Minimum wage report: Job losses or fear mongering?

Increasing British Columbia’s minimum wage to $10.25 an hour could lead to a loss of more than 52,000 jobs, according to a new report from the Fraser Institute.

Increasing British Columbia’s minimum wage to $10.25 an hour could lead to a loss of more than 52,000 jobs, according to a new report from the Fraser Institute.

“While increasing the minimum wage may be done with good intentions, the facts show that it has very negative consequences,” said Niels Veldhuis, Fraser Institute senior economist.

“When governments impose high labour costs on businesses, employers react by hiring fewer workers and reducing the number of hours employees work.”

The study found increasing the minimum wage has a significant, negative impact on employment, particularly for younger workers. Based on Canadian research, an increase in B.C.’s minimum wage to $10.25 per hour from $8 per hour will result in employment reductions ranging from 9,391 jobs to 52,194 jobs.

“This is a conservative estimate that only looks at the impact on teen and youth workers,” Veldhuis said.

The report noted that a gradual increase in the minimum wage—in B.C.’s case, three 75-cent increases over the next year—will do little to ease the burden on employers or prevent job losses.

On May 1, B.C.’s minimum wage will rise from $8 an hour to $8.75. Further increases take place on Nov. 1 ($9.50) and May 1, 2012 ($10.25).

Despite the report’s findings, some local business leaders feel the minimum wage effect will be less dramatic.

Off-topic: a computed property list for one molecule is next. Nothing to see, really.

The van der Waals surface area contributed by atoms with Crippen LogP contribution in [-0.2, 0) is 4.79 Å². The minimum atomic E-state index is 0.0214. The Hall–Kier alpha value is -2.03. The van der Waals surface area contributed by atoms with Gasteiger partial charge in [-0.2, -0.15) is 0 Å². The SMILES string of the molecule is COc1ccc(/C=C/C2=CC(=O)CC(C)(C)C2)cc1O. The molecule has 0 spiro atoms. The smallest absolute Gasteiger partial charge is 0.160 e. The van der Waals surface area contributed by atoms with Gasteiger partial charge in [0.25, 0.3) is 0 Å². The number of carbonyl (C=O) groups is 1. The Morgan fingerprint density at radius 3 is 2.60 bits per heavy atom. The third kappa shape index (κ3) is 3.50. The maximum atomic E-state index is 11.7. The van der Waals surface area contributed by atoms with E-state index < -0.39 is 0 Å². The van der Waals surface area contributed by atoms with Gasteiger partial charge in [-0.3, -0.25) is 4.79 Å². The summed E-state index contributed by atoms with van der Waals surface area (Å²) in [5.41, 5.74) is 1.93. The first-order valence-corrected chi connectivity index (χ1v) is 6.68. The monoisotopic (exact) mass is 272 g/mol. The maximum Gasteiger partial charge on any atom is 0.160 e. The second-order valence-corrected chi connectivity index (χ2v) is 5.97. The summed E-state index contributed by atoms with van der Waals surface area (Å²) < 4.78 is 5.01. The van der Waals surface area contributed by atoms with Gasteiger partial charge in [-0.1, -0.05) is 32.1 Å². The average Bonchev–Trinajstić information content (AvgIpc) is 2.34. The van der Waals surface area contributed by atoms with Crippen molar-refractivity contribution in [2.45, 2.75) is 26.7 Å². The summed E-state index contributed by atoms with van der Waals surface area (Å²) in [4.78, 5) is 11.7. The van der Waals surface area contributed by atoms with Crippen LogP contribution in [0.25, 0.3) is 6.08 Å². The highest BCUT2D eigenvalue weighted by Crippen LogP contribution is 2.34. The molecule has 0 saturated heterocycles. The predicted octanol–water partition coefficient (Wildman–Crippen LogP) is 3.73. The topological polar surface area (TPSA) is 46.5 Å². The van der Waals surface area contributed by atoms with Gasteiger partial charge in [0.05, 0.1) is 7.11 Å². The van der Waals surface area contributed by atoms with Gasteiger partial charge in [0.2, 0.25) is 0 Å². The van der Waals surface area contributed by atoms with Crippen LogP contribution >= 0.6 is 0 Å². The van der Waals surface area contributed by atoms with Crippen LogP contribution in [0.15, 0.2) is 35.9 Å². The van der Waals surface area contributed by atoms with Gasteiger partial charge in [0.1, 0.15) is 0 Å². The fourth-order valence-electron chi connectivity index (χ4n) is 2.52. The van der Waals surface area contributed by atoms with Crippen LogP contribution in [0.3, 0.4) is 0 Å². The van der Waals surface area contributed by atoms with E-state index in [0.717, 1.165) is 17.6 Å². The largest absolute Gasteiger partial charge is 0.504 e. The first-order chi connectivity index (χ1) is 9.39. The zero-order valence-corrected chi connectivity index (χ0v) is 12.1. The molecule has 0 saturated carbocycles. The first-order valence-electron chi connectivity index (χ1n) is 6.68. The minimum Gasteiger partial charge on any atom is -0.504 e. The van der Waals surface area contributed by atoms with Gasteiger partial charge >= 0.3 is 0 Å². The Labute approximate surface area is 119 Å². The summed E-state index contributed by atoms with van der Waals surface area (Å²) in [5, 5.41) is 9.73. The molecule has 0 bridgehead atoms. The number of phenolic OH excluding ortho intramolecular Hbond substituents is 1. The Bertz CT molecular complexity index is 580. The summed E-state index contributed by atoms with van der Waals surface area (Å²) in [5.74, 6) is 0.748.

“The surprisingly few number of people who make minimum wage in B.C. tells me there’s not going to be a huge effect on the economy,” said David Hull, executive director of the Abbotsford Chamber of Commerce.

Government statistics state only 2.3 percent of the provincial workforce earns minimum wage.

“That report is probably a little more on the fear-mongering side,” added Hull.

The service sector makes up 92 per cent of minimum wage earners, so Hull doesn’t see how 50,000 jobs can be eliminated.

“Are they going to shut down bars and restaurants?” he asked.

According to Hull there are other, larger issues that business people should be concerned about, including the strong Canadian dollar which is “taking a chunk” out of B.C.’s export business.

“The big issue is not the minimum wage, it’s the HST vote and the possibility of returning to the archaic system of two taxes,” said Hull.

“Quite frankly, if the people of B.C. make a huge mistake, (and eliminate the Harmonized Sales Tax) it will really hurt.”

In addition to job losses and reduced hours, the Fraser Institute report points out that higher minimum wages have other negative effects, including fewer benefits and less training for workers.